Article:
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The year’s hottest months are nearly here, and with the blistering heat comes another hated harbinger of summer: mosquitoes.
These blood-sucking monstrosities are a constant annoyance that no amount of bug spray ever seems to deter. Every year, we attempt a new method to keep them away, and every year we fail. But according to a recent study published in Acta Tropica, we just needed to use dubstep to solve all our mosquito woes.
The study “assessed the foraging, host-attacking and copulation activities of Aedes aegypti exposed to electronic music,” according to its summary. Scientists hoped to examine how music—in particular, dubstep—affected the behavior of mosquitoes. For the study, scientists used the song “Scary Monsters and Nice Sprites” by Skrillex.
For mosquitoes, a sound is crucial. The group of scientists studied the behavioral impacts of electronic music in mosquitoes, and found that “such music can delay host attack, reduce blood feeding, and disrupt mating.” Thankfully, they had Skrillex’s Grammy-winning work to lean on. Researchers chose the 2010 song for its “mix of very high and very low frequencies,” according to BBC.
Researchers found a marked change in the mosquitoes exposed to Skrillex’s beats. “The occurrence of blood feeding activity was lower when music was being played,” the abstract for the study reads. “Adults exposed to music copulated far less often than their counterparts kept in an environment where there was no music.”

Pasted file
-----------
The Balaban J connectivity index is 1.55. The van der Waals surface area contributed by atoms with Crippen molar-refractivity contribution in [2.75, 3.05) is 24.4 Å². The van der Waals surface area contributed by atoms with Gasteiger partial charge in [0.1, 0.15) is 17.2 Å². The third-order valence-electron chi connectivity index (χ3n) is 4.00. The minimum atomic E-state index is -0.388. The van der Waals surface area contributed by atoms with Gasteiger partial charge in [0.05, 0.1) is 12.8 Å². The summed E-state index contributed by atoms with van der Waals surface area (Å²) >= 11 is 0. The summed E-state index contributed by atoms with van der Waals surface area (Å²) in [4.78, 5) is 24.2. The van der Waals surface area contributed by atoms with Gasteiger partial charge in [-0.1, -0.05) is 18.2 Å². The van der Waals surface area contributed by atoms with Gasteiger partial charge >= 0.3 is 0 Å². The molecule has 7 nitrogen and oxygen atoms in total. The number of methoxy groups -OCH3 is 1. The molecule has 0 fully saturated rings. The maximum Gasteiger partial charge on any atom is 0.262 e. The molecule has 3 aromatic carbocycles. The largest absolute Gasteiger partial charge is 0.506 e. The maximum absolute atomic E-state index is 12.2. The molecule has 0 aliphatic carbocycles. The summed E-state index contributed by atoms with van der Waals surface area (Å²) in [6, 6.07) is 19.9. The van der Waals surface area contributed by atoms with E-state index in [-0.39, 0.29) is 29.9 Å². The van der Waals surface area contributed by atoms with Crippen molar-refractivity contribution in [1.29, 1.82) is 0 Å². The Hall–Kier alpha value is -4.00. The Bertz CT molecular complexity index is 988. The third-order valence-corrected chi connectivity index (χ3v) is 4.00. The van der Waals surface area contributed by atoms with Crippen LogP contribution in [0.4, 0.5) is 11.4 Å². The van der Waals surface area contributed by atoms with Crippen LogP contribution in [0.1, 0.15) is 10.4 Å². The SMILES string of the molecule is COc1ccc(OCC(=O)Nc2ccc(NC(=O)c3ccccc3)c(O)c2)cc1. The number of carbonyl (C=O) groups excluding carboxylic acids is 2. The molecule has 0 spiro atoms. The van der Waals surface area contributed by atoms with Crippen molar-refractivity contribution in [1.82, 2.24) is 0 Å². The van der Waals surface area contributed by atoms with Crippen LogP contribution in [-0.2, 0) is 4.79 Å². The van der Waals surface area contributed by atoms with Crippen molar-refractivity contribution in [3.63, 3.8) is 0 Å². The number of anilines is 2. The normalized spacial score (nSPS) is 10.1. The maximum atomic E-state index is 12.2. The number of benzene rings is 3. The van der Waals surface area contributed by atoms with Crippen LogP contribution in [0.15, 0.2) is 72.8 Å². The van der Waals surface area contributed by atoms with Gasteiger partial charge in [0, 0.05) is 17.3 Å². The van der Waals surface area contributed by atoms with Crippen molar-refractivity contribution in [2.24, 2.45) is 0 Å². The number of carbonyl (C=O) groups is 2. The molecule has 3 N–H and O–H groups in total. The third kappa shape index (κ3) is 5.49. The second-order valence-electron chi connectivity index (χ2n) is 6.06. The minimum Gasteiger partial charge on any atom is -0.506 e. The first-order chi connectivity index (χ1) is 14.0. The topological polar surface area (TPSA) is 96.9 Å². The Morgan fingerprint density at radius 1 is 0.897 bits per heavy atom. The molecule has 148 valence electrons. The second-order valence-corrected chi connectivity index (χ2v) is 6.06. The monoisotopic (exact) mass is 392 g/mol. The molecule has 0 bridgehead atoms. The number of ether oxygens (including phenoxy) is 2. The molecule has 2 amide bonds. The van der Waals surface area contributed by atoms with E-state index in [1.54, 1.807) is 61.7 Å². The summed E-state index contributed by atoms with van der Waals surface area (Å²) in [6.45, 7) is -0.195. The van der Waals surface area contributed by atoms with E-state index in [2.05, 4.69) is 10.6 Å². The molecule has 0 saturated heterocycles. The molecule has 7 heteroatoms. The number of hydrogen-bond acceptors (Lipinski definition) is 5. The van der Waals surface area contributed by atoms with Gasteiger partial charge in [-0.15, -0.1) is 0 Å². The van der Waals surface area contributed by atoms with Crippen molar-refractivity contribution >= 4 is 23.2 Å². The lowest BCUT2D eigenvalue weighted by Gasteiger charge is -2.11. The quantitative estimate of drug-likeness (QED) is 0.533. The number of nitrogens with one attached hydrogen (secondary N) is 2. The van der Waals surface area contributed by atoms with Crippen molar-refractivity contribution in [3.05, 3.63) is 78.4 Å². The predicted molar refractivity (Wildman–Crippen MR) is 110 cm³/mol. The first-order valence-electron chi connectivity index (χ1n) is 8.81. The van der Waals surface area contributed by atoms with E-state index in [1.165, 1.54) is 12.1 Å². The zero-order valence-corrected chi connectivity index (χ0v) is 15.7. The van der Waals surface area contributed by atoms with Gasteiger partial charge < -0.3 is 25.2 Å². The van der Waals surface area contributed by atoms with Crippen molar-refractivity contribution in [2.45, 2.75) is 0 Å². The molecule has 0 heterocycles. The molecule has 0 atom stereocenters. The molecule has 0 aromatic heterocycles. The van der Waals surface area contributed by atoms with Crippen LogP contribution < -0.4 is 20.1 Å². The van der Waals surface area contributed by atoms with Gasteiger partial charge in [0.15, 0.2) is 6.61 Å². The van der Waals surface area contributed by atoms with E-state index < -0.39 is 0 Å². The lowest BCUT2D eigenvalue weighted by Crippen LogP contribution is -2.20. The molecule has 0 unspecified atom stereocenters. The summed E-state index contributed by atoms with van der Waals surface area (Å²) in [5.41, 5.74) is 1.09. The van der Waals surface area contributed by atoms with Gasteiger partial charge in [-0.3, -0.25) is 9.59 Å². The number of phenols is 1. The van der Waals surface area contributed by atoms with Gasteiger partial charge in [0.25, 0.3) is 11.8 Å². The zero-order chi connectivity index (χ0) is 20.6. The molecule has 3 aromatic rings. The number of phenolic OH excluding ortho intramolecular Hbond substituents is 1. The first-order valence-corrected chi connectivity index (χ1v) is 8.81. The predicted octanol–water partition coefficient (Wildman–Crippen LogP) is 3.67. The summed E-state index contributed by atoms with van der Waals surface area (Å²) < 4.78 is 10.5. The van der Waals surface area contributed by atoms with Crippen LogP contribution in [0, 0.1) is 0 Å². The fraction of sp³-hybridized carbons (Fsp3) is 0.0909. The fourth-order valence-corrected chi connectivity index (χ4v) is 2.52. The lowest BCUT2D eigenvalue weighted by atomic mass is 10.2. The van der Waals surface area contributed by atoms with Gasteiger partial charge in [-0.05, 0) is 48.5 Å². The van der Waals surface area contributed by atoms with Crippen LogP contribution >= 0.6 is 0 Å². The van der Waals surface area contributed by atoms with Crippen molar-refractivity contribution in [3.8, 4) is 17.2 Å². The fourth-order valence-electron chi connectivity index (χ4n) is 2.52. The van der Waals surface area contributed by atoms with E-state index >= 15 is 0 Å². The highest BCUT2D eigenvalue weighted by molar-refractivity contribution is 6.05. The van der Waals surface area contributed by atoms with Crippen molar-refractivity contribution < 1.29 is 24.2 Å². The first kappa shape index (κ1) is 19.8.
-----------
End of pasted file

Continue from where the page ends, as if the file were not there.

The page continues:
Female mosquitoes were “entertained” by the music, which meant they took much longer to go after a host. Mosquitoes in general fed less frequently when the electronica was being played and adults with music spent far less time copulating.
The finding that Skrillex could stand in for traditional mosquito repellants is certainly unexpected, but not at all unwelcome. Next time you’re headed outside you can skip the spray-on chemicals, and just blast some Skrillex instead. We’re sure your neighbors won’t mind.
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Nahila Bonfiglio reports on geek culture and gaming. Her work has also appeared on KUT's Texas Standard (Austin), KPAC-FM (San Antonio), and the Daily Texan.